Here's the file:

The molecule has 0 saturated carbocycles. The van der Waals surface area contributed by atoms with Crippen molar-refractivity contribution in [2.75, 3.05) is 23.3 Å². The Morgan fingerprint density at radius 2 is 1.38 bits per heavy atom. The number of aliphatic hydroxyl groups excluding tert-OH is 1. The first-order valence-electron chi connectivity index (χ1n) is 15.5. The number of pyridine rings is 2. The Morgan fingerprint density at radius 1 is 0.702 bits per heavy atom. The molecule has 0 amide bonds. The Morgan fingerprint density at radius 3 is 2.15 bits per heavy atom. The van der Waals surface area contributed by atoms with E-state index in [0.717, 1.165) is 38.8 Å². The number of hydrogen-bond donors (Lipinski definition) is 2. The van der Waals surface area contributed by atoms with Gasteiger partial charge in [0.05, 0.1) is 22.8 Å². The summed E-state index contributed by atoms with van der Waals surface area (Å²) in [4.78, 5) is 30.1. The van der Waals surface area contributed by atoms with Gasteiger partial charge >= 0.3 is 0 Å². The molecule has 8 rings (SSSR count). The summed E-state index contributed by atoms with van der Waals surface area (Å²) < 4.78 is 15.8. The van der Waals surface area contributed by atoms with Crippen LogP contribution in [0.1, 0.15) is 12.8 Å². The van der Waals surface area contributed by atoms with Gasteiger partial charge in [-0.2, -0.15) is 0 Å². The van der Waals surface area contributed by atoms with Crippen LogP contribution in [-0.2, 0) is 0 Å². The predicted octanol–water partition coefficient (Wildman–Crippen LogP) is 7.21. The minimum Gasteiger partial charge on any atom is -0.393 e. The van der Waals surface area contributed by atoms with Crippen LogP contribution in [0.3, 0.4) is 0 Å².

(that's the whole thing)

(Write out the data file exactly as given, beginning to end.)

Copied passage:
The molecule has 0 saturated carbocycles. The van der Waals surface area contributed by atoms with Crippen molar-refractivity contribution in [2.75, 3.05) is 23.3 Å². The Morgan fingerprint density at radius 2 is 1.38 bits per heavy atom. The number of aliphatic hydroxyl groups excluding tert-OH is 1. The first-order valence-electron chi connectivity index (χ1n) is 15.5. The number of pyridine rings is 2. The Morgan fingerprint density at radius 1 is 0.702 bits per heavy atom. The molecule has 0 amide bonds. The Morgan fingerprint density at radius 3 is 2.15 bits per heavy atom. The van der Waals surface area contributed by atoms with E-state index in [0.717, 1.165) is 38.8 Å². The number of hydrogen-bond donors (Lipinski definition) is 2. The van der Waals surface area contributed by atoms with Gasteiger partial charge in [0.05, 0.1) is 22.8 Å². The summed E-state index contributed by atoms with van der Waals surface area (Å²) in [4.78, 5) is 30.1. The van der Waals surface area contributed by atoms with Gasteiger partial charge >= 0.3 is 0 Å². The molecule has 8 rings (SSSR count). The summed E-state index contributed by atoms with van der Waals surface area (Å²) < 4.78 is 15.8. The van der Waals surface area contributed by atoms with Crippen LogP contribution in [0.1, 0.15) is 12.8 Å². The van der Waals surface area contributed by atoms with Gasteiger partial charge in [-0.2, -0.15) is 0 Å². The van der Waals surface area contributed by atoms with Crippen LogP contribution in [-0.2, 0) is 0 Å². The predicted octanol–water partition coefficient (Wildman–Crippen LogP) is 7.21. The minimum Gasteiger partial charge on any atom is -0.393 e. The van der Waals surface area contributed by atoms with Crippen LogP contribution in [0.3, 0.4) is 0 Å².